- The Washington Times - Saturday, July 12, 2003

PETERSBURG, Va. — In her four years at Virginia State University, Tracey Gaddy has befriended people from India and Guatemala, black students as dark as she is, and others with skin as white as it comes.

At the same time, her historically black school — chartered when free blacks in Virginia had virtually nowhere else to get an education — has nourished the 21-year-old from Charlotte, N.C., and given her a place where she feels people uniquely understand her, accept her and want to see her succeed.

For Miss Gaddy, the 93 percent-black student body offered the perfect combination of diversity and familiarity.

Her friend and fellow 2003 grad, Sharee Hines of Clinton quietly disagrees. She would like to have seen the school look a little more like the real world.

“My thinking then was, ‘Let me stick to what I know.’ Now sometimes I wish I had more of a mix,” says Miss Hines, 22, who is headed to George Washington University for graduate school. “But at the same time, this is your home.”

For the roughly 105 historically black U.S. colleges and universities, largely in the South, the U.S. Supreme Court’s recent decision permitting schools to continue carefully crafting diverse campuses isn’t expected to have an impact. But it would be a mistake to say they aren’t affected by the drive for diversity.

Some, like Atlanta’s Spelman College, a women’s school that is 97 percent black, take diversity it as it comes — largely in religious and geographic differences.

Others have begun actively recruiting nonblack students.

Norfolk State University, where the student population is about 88 percent black, opened a multicultural affairs office about four years ago. To attract Latino students, the school sponsors a Caribbean street festival in downtown Norfolk and holds a salsa-meringue dance contest on campus, on top of regular high school recruiting.

In Nashville, Fisk University has a certificate program with computer training, English classes and resume-writing tips for Hispanic students. The hope is that word will get around: The 825-student school, 86 percent black, welcomes Latinos.

They are also sought at Texas Southern University, the country’s third-largest historically black institution, with nearly 10,000 students. The Houston school recruits heavily along the Mexican border and offers scholarships to Hispanic students.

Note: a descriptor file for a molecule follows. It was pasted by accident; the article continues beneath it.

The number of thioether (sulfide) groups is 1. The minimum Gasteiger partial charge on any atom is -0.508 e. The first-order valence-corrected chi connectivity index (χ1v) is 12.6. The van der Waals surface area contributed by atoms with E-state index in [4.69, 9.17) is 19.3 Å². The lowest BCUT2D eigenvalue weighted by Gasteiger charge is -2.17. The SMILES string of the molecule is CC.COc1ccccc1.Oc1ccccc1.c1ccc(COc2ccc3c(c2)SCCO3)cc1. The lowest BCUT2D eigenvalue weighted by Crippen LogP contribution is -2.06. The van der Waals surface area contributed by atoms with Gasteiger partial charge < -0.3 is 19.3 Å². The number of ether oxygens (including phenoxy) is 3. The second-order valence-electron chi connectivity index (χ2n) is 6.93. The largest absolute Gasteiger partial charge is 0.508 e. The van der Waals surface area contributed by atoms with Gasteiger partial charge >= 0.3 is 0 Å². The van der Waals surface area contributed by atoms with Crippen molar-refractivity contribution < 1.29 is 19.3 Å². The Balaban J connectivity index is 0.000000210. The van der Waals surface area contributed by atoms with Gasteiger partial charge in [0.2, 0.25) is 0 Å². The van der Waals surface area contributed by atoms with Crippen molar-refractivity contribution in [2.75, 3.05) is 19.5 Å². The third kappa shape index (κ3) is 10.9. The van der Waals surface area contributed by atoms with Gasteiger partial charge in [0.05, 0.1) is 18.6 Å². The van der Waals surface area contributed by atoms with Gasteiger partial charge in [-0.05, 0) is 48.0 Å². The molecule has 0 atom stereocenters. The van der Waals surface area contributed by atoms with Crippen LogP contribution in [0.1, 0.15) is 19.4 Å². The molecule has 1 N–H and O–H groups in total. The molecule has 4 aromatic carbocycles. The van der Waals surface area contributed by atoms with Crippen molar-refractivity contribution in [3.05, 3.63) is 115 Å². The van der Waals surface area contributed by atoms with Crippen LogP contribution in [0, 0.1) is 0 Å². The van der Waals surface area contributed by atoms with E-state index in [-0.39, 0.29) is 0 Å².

For largely white schools with histories of racial exclusion, diversity means welcoming, even inviting, descendants of generations of shunned students.

But Alvin Thornton, associate provost and political science professor at Howard University in Washington, says racial definitions of diversity can’t be the standard for historically black schools in the same way they often are for majority-white institutions.

“Racial diversity is not a starting point for historically black schools,” Mr. Thornton says. “At Howard, for example, the diversity goal is in terms of offerings, removing the one-dimensional curriculum that students were exposed to years ago.

“If you view the mission and goal of the school in its richest way, it reduces itself not to skin color, but to shaping students who are committed to the elimination of oppression and guaranteeing equal opportunity and access,” he says.

Achieving diversity may mean competing with the country’s elite schools for the most talented and ambitious students, as Howard, Spelman and Hampton universities do. Or it may mean keeping the doors to college virtually wide open to give every high school graduate a chance, as Virginia State and Texas Southern do.

In both scenarios, school leaders see encouraging different kinds of diversity as part of their mission.

Virginia State President Eddie R. Moore Jr. says he wants to increase his absolute numbers — not necessarily the percentage — of nonblack students. The Petersburg school about 25 miles south of Richmond has started recruiting by mail in Texas and California, and has seen a rise in Latino enrollment. This year’s valedictorian was a Northern Virginia woman from Honduras, he says.

The diversity efforts fit with the school’s historic mission, to serve first the “industrial class,” which Mr. Moore interprets today to include everyone.

Hampton University President William Harvey says his goal is to maintain a black majority of 85 percent to 88 percent. A white population of 12 percent to 15 percent, he says, creates an integrated, diverse, stimulating environment of talented students while preserving the historically black soul of the school.

“The historic mission of Hampton is to train leaders in the African-American community,” Mr. Harvey says.

For Miss Gaddy, Virginia State’s mostly black atmosphere offered something that she thinks the majority-white schools recommended to her in high school couldn’t — a feeling of total inclusion.

Spelman President Beverly Daniel Tatum, author of “Why Are All the Black Kids Sitting Together in the Cafeteria? And Other Conversations About Race,” says historically black colleges have a tradition of being open to everyone but tend to attract students who know what it’s like to be denied opportunities.

“It’s about being at the center of the education experience, as opposed to being on the margin of it,” Miss Tatum says.

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